Technology and social media fueled many of the year’s marketing successes and missteps at restaurants. A couple of operators, though, found new life in old tricks, doubling down on discounting and resurrecting in-demand LTOs.
As a marketing pitch, selling out all 1,000 of its all-you-can-eat passes in under an hour was a clear slam dunk, but quickly online scalpers and left-out fans revealed the drawbacks of too little of a good thing.
Just three menu changes—including the reintroduction of Chicken Fries spurred by online demand from millennials—helped push third quarter sales at Burger King to the highest levels in two years.
An attempt to lure young consumers via Instagram backfired, snagging negative comments instead. Such backlash became a regular response to the burger chain’s outreach efforts on other platforms throughout the year.
A sleepy first quarter upped the pressure on Taco Bell’s heavily-hyped new morning menu to give a jolt to sales. In May, the chain declared that raising breakfast’s portion of total unit sales to “mid to high single digits” would signal success. (By the end of Q3, it was celebrating a.m. sales at 6 percent of the daypart mix.)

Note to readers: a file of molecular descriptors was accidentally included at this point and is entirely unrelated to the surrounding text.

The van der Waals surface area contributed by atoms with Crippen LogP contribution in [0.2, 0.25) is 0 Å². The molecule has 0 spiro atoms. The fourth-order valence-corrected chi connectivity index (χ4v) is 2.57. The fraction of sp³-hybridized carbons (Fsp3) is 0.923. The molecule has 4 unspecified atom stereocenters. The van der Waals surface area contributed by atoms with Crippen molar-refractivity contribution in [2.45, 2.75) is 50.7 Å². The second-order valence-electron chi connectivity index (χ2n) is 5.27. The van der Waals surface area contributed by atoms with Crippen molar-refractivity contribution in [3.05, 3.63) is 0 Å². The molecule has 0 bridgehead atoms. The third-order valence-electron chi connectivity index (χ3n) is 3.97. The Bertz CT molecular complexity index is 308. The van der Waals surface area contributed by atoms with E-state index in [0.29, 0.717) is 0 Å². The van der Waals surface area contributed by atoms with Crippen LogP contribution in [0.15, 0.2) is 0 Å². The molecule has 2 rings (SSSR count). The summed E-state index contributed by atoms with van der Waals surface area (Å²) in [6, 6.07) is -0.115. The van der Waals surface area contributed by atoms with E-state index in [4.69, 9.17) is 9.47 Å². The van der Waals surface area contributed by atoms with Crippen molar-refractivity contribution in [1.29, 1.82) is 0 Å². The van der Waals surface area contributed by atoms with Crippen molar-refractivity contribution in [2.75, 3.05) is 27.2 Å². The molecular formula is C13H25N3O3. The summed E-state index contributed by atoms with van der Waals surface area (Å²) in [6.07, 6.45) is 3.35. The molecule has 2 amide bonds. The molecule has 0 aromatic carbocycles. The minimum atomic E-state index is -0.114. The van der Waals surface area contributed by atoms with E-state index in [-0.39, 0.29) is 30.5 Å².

With CEO Ed Rensi at the helm, Famous Dave’s did more than just revamp its menu and design. It altered its whole marketing approach, turning its back on discounting in favor of new initiatives positioning it as a sports bar.
Operators, such as TGI Fridays with its $10 bottomless appetizer deal, continued to go back to the discounting well this year in hopes of scooping up more traffic, though all the evidence—and consumers themselves—points to food quality as the proven lure du jour.
The new drink anchored a limited-run happy hour promo at the QSR this summer—just one example of limited-service restaurants using the tactic to drive business during off hours.
It began as a parody disguised as an L.A. pop-up and became an overnight sensation with consumers and the media—but this short-lived stunt offered some real-life lessons for restaurateurs.
Geolocation has been a hot topic at industry events this year, and some operators already are using the technology to boost their loyalty programs’ convenience and cred.
When franchisees took issue with the suggestive name of its pepperoni pizza LTO, Pizza Patron embraced the riff, poking fun at the controversy in its ads.